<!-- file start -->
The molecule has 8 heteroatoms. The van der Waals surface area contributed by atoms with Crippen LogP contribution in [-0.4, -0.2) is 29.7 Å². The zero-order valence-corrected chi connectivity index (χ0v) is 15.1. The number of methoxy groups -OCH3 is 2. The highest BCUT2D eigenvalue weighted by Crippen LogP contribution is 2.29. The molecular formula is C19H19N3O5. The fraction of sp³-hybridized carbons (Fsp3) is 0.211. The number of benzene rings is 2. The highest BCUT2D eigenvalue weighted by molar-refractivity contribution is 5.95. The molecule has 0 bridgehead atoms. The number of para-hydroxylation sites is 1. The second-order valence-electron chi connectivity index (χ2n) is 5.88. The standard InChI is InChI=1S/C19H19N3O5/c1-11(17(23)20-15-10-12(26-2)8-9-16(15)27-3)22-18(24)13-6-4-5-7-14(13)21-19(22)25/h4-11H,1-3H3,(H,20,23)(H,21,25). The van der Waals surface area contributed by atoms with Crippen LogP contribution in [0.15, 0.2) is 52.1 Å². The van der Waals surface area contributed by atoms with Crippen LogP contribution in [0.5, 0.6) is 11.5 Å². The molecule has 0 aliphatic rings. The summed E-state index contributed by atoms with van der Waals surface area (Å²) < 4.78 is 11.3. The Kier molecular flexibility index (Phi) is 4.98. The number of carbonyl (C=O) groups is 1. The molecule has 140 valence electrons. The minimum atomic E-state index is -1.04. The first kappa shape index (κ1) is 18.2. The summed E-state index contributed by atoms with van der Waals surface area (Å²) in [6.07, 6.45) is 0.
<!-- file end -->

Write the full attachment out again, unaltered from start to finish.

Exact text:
The molecule has 8 heteroatoms. The van der Waals surface area contributed by atoms with Crippen LogP contribution in [-0.4, -0.2) is 29.7 Å². The zero-order valence-corrected chi connectivity index (χ0v) is 15.1. The number of methoxy groups -OCH3 is 2. The highest BCUT2D eigenvalue weighted by Crippen LogP contribution is 2.29. The molecular formula is C19H19N3O5. The fraction of sp³-hybridized carbons (Fsp3) is 0.211. The number of benzene rings is 2. The highest BCUT2D eigenvalue weighted by molar-refractivity contribution is 5.95. The molecule has 0 bridgehead atoms. The number of para-hydroxylation sites is 1. The second-order valence-electron chi connectivity index (χ2n) is 5.88. The standard InChI is InChI=1S/C19H19N3O5/c1-11(17(23)20-15-10-12(26-2)8-9-16(15)27-3)22-18(24)13-6-4-5-7-14(13)21-19(22)25/h4-11H,1-3H3,(H,20,23)(H,21,25). The van der Waals surface area contributed by atoms with Crippen LogP contribution in [0.15, 0.2) is 52.1 Å². The van der Waals surface area contributed by atoms with Crippen LogP contribution in [0.5, 0.6) is 11.5 Å². The molecule has 0 aliphatic rings. The summed E-state index contributed by atoms with van der Waals surface area (Å²) < 4.78 is 11.3. The Kier molecular flexibility index (Phi) is 4.98. The number of carbonyl (C=O) groups is 1. The molecule has 140 valence electrons. The minimum atomic E-state index is -1.04. The first kappa shape index (κ1) is 18.2. The summed E-state index contributed by atoms with van der Waals surface area (Å²) in [6.07, 6.45) is 0.